by Mary Lannon
Photos by John Kearns
Great performances from IAW&A Salon regulars Tom Mahon, John Kearns, Tara O’Grady, and Marni Rice among others and a showcase of readings from three City College students taught by IAWA’s own Brendan Costello Jr., marked the entertaining IAW&A Salon at the Thalia on Wednesday night, June 4th.
John Skocik, lead singer and songwriter from Girl to Gorilla, led off the night with a couple of original songs. John and the band will be playing gigs in New York City this summer. Watch this space for more information.
Our first writer of the night, Tom Mahon, read a “Doctor’s Story” from a collection of stories called Delusions. In the piece two people’s dreams come true, yet the doctor is outraged to learn that society pays so much more to its entertainers than to its health care providers, especially its surgeons. Other stories in the collection explore the questions of whether delusions are real if a person sees them turn out to be real and whether delusions that become real result from skill, luck or the will to bend reality to a vision.
Next up our gracious and talented host, John Kearns, read two excerpts from his short story, “Making a Visit,” about a man named Terrance who, because of a song that reminded him of his mother, stops into a church on the evening that he plans to commit suicide. During his visit, Terrance reflects on several memories of his mother and of Saint Patrick’s Days past. After depositing all of the money he had in the poor box, Terrance leaves the church and runs into some street musicians performing one of his mother’s favorite songs. When the musicians ask him for a contribution, Terrance agrees to bring the money the next day, and he walks away laughing.
Mary Lannon read from the middle of a short story called “A Key to Catastrophe Management” about a college senior who becomes obsessed with the weather while trying to figure out art and love. Lannon is also working on publishing a novel. Learn more about it and like her Facebook page at MirandajMcleod.com
The multi-talented singer-songwriter Tara O’Grady, who recently signed with a literary agent in Hollywood, next read an excerpt from her memoir Migrating Towards Happiness. The humorous piece reveals a frustrating conversation Tara had with a priest on the day of her Donegal granny’s death, and a dream she later had when she found herself in the biblical Garden of Gethsemane. Tara’s full swing band will be performing at a FREE outdoor swing dance Wednesday, June 11 for the Brooklyn Public Library Summer Series, dance lesson 6:30pm and music 7:00-8:30pm. 10 Grand Army Plaza, Brooklyn. www.taraogradymusic.com.
Marni Rice ended the first half of the evening by singing two songs acapella. She led off with “On Raglan Road” (Luke Kelly/Patrick Kavanagh) and “The Month of January” (traditional song from Sarah Makem songbook). Salon regulars may not have been surprised to learn that these songs marked a return to the talented Rice’s roots as she spent her early years hanging out at the library memorizing folk tunes.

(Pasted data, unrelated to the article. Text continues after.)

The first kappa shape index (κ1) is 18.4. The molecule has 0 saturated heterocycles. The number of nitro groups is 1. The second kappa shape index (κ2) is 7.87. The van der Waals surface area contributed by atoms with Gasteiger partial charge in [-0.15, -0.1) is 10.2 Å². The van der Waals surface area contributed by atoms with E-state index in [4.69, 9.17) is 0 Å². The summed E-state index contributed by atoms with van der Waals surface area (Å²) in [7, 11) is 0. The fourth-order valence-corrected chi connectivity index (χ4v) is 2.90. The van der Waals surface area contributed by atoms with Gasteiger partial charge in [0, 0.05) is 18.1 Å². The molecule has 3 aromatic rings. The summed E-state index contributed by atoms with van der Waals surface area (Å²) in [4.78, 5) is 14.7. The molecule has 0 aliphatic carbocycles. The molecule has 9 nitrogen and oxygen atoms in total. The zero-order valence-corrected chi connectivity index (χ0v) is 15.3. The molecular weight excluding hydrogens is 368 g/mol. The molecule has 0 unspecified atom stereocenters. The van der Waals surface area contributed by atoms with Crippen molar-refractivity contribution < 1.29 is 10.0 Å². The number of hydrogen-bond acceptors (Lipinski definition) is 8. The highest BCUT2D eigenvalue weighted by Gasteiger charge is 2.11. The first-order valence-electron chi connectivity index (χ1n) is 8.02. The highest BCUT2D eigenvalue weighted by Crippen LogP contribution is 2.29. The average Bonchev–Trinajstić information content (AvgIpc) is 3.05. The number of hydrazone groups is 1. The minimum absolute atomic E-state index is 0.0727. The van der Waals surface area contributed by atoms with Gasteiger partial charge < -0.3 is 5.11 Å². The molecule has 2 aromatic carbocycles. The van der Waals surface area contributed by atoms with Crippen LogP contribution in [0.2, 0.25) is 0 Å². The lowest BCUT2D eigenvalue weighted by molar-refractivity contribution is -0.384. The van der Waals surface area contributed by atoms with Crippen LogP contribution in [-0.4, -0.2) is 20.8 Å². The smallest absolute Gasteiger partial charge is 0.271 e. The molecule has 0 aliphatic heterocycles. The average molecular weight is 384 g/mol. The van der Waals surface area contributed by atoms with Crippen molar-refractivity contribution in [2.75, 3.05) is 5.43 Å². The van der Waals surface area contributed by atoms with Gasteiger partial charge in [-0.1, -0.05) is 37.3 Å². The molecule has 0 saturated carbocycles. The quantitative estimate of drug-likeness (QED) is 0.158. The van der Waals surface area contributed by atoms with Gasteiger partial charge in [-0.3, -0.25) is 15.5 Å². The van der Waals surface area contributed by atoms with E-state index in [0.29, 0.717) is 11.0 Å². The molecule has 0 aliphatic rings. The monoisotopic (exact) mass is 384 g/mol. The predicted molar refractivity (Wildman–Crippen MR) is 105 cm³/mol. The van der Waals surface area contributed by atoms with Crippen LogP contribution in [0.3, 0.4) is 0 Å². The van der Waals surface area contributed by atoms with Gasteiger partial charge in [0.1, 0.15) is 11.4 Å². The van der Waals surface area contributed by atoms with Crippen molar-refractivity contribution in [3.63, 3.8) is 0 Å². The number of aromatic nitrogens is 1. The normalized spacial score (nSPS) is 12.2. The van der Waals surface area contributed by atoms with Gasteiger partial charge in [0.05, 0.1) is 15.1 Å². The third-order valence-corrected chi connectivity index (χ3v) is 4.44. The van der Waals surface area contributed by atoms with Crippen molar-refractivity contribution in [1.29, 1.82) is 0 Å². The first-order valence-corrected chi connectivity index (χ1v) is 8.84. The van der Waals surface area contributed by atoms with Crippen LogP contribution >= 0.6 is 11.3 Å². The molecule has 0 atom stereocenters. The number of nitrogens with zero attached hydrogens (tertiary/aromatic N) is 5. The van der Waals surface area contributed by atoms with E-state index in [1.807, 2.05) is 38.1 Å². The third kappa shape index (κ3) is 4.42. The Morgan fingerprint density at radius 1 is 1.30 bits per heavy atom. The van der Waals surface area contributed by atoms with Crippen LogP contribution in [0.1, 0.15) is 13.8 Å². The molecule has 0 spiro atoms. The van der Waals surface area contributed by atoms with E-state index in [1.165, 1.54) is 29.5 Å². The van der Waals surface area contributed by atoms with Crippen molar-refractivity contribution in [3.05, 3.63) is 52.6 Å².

Jim Rodgers returned to the IAW&A Salon and read a short story set in Sunnyside.
Most of the second half of the salon showcased former students of Brendan Costello at City College.
Poet and musician Conor McGlone read a selection of poems that were linguistically dense and brimming with a brooding intensity.
Bronx native Jordan Ortega read an engaging selection from a novel in progress, about a detective who awakens from a coma and discovers he no longer needs to sleep. In addition to being an excellent writer, Jordan is also captain of the CCNY Basketball team (this may be a Salon first!).
Megan O’Donnell is an actor, activist, and award-winning writer of poetry, fiction and non-fiction. She read a selection of poems on numerous subjects, including violence against women (the focus of her activism) and an emulation of Emily Dickinson.
We look forward to hearing more from these talented young writers, particularly now that there’s a new student rate for the membership!]
Brendan Costello Jr. followed with a selection from a novel in progress, about an executive who whiles away time in his office dreaming about the apocalypse. He closed with an interpretation of the Kinks’ “Sunny Afternoon,” which he described as the musical equivalent of his character’s sentiment that “This is the day the Lord has made, let us prepare for a cleansing fire.”
The evening ended with Jack DiMonte singing two songs of summer. He began with a sad song of regret over a missed romantic opportunity at a seaside that began life as a French song called “C’est Te Moi” by Alfred Vidalin and Gilbert Becaud. American lyricist Norman Gimbel, who also wrote English lyrics to many Bossa Nova classics, wrote the English lyrics, and it became “It Was Me.” The second song was a much happier take on summer love, “That Sunday That Summer” by Joe Sherman and George David Weiss, a hit for Nat King Cole in the early 1960s that was later revived by his daughter Natalie.